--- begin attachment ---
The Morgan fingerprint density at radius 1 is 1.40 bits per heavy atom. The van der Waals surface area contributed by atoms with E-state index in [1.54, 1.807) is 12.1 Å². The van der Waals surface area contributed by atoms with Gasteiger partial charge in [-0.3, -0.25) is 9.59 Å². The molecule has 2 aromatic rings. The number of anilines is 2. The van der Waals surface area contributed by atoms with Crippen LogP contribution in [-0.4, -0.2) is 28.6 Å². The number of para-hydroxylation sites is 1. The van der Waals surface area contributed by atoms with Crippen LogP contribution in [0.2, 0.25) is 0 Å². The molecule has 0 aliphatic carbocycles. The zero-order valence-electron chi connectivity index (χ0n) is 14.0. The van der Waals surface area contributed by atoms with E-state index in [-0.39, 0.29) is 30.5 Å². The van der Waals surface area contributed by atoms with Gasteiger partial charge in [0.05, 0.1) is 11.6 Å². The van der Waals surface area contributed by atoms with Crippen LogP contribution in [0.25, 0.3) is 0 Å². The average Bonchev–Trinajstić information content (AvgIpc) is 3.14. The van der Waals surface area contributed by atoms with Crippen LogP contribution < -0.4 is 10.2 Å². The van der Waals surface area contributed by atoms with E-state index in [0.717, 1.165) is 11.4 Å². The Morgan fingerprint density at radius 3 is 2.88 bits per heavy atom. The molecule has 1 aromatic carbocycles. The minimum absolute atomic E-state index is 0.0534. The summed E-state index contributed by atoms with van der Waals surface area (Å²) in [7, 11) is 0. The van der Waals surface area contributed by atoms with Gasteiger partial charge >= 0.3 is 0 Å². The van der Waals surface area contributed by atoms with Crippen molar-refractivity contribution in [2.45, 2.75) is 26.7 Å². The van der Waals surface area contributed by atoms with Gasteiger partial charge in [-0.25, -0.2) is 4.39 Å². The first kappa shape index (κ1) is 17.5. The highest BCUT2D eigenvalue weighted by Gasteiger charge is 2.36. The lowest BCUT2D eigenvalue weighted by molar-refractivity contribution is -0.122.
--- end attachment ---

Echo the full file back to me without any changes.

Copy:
The Morgan fingerprint density at radius 1 is 1.40 bits per heavy atom. The van der Waals surface area contributed by atoms with E-state index in [1.54, 1.807) is 12.1 Å². The van der Waals surface area contributed by atoms with Gasteiger partial charge in [-0.3, -0.25) is 9.59 Å². The molecule has 2 aromatic rings. The number of anilines is 2. The van der Waals surface area contributed by atoms with Crippen LogP contribution in [-0.4, -0.2) is 28.6 Å². The number of para-hydroxylation sites is 1. The van der Waals surface area contributed by atoms with Crippen LogP contribution in [0.2, 0.25) is 0 Å². The molecule has 0 aliphatic carbocycles. The zero-order valence-electron chi connectivity index (χ0n) is 14.0. The van der Waals surface area contributed by atoms with E-state index in [-0.39, 0.29) is 30.5 Å². The van der Waals surface area contributed by atoms with Gasteiger partial charge in [0.05, 0.1) is 11.6 Å². The van der Waals surface area contributed by atoms with Crippen LogP contribution in [0.25, 0.3) is 0 Å². The average Bonchev–Trinajstić information content (AvgIpc) is 3.14. The van der Waals surface area contributed by atoms with Crippen LogP contribution < -0.4 is 10.2 Å². The van der Waals surface area contributed by atoms with E-state index in [0.717, 1.165) is 11.4 Å². The Morgan fingerprint density at radius 3 is 2.88 bits per heavy atom. The molecule has 1 aromatic carbocycles. The minimum absolute atomic E-state index is 0.0534. The summed E-state index contributed by atoms with van der Waals surface area (Å²) in [7, 11) is 0. The van der Waals surface area contributed by atoms with Gasteiger partial charge >= 0.3 is 0 Å². The van der Waals surface area contributed by atoms with Crippen molar-refractivity contribution in [2.45, 2.75) is 26.7 Å². The van der Waals surface area contributed by atoms with Gasteiger partial charge in [-0.25, -0.2) is 4.39 Å². The first kappa shape index (κ1) is 17.5. The highest BCUT2D eigenvalue weighted by Gasteiger charge is 2.36. The lowest BCUT2D eigenvalue weighted by molar-refractivity contribution is -0.122.